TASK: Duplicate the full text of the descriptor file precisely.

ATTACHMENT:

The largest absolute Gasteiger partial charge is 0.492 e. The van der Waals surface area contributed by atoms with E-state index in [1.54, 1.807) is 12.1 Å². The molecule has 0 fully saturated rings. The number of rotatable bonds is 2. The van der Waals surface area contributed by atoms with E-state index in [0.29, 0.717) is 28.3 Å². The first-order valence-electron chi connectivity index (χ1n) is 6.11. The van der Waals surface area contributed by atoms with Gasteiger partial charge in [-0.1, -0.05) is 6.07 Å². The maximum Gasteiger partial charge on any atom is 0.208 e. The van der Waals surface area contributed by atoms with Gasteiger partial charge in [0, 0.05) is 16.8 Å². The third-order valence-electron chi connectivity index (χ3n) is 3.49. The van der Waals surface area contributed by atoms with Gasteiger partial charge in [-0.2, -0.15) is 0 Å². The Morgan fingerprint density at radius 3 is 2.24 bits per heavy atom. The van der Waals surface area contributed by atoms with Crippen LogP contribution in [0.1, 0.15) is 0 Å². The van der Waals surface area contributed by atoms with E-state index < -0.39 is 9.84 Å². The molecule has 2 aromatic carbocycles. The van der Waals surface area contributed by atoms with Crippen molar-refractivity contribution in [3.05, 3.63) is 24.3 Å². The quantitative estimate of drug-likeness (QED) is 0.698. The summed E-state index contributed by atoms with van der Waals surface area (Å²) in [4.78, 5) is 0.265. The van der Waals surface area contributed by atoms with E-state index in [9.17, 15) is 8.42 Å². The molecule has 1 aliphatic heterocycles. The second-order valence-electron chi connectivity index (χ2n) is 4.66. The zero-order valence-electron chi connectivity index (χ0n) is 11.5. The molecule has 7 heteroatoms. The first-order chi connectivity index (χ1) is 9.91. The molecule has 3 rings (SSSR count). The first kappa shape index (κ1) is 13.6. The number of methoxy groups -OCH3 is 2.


The largest absolute Gasteiger partial charge is 0.492 e. The van der Waals surface area contributed by atoms with E-state index in [1.54, 1.807) is 12.1 Å². The molecule has 0 fully saturated rings. The number of rotatable bonds is 2. The van der Waals surface area contributed by atoms with E-state index in [0.29, 0.717) is 28.3 Å². The first-order valence-electron chi connectivity index (χ1n) is 6.11. The van der Waals surface area contributed by atoms with Gasteiger partial charge in [-0.1, -0.05) is 6.07 Å². The maximum Gasteiger partial charge on any atom is 0.208 e. The van der Waals surface area contributed by atoms with Gasteiger partial charge in [0, 0.05) is 16.8 Å². The third-order valence-electron chi connectivity index (χ3n) is 3.49. The van der Waals surface area contributed by atoms with Gasteiger partial charge in [-0.2, -0.15) is 0 Å². The Morgan fingerprint density at radius 3 is 2.24 bits per heavy atom. The van der Waals surface area contributed by atoms with Crippen LogP contribution in [0.1, 0.15) is 0 Å². The van der Waals surface area contributed by atoms with E-state index < -0.39 is 9.84 Å². The molecule has 2 aromatic carbocycles. The van der Waals surface area contributed by atoms with Crippen molar-refractivity contribution in [3.05, 3.63) is 24.3 Å². The quantitative estimate of drug-likeness (QED) is 0.698. The summed E-state index contributed by atoms with van der Waals surface area (Å²) in [4.78, 5) is 0.265. The van der Waals surface area contributed by atoms with E-state index in [9.17, 15) is 8.42 Å². The molecule has 1 aliphatic heterocycles. The second-order valence-electron chi connectivity index (χ2n) is 4.66. The zero-order valence-electron chi connectivity index (χ0n) is 11.5. The molecule has 7 heteroatoms. The first-order chi connectivity index (χ1) is 9.91. The molecule has 3 rings (SSSR count). The first kappa shape index (κ1) is 13.6. The number of methoxy groups -OCH3 is 2.